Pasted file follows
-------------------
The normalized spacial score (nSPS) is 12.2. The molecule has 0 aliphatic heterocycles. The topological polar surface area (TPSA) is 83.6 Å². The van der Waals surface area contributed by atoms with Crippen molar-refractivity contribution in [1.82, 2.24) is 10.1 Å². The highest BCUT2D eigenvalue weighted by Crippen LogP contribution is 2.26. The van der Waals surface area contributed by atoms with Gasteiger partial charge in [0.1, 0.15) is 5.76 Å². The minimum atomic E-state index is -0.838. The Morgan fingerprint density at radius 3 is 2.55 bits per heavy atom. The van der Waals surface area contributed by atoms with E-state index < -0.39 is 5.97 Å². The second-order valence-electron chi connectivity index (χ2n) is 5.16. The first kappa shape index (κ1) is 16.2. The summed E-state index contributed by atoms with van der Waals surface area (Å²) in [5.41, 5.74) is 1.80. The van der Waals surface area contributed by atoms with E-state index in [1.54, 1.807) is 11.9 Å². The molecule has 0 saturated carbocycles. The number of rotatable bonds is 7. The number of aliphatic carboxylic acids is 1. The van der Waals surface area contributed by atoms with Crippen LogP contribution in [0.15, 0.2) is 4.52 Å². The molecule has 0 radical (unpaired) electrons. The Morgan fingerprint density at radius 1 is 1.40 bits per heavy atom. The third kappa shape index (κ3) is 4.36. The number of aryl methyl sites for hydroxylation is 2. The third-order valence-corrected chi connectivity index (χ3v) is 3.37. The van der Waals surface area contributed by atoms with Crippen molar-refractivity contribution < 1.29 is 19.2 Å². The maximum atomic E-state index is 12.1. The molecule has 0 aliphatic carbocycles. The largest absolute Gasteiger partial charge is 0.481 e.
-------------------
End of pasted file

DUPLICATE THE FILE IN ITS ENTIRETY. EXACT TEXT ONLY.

The normalized spacial score (nSPS) is 12.2. The molecule has 0 aliphatic heterocycles. The topological polar surface area (TPSA) is 83.6 Å². The van der Waals surface area contributed by atoms with Crippen molar-refractivity contribution in [1.82, 2.24) is 10.1 Å². The highest BCUT2D eigenvalue weighted by Crippen LogP contribution is 2.26. The van der Waals surface area contributed by atoms with Gasteiger partial charge in [0.1, 0.15) is 5.76 Å². The minimum atomic E-state index is -0.838. The Morgan fingerprint density at radius 3 is 2.55 bits per heavy atom. The van der Waals surface area contributed by atoms with E-state index < -0.39 is 5.97 Å². The second-order valence-electron chi connectivity index (χ2n) is 5.16. The first kappa shape index (κ1) is 16.2. The summed E-state index contributed by atoms with van der Waals surface area (Å²) in [5.41, 5.74) is 1.80. The van der Waals surface area contributed by atoms with E-state index in [1.54, 1.807) is 11.9 Å². The molecule has 0 saturated carbocycles. The number of rotatable bonds is 7. The number of aliphatic carboxylic acids is 1. The van der Waals surface area contributed by atoms with Crippen LogP contribution in [0.15, 0.2) is 4.52 Å². The molecule has 0 radical (unpaired) electrons. The Morgan fingerprint density at radius 1 is 1.40 bits per heavy atom. The third kappa shape index (κ3) is 4.36. The number of aryl methyl sites for hydroxylation is 2. The third-order valence-corrected chi connectivity index (χ3v) is 3.37. The van der Waals surface area contributed by atoms with Crippen molar-refractivity contribution < 1.29 is 19.2 Å². The maximum atomic E-state index is 12.1. The molecule has 0 aliphatic carbocycles. The largest absolute Gasteiger partial charge is 0.481 e.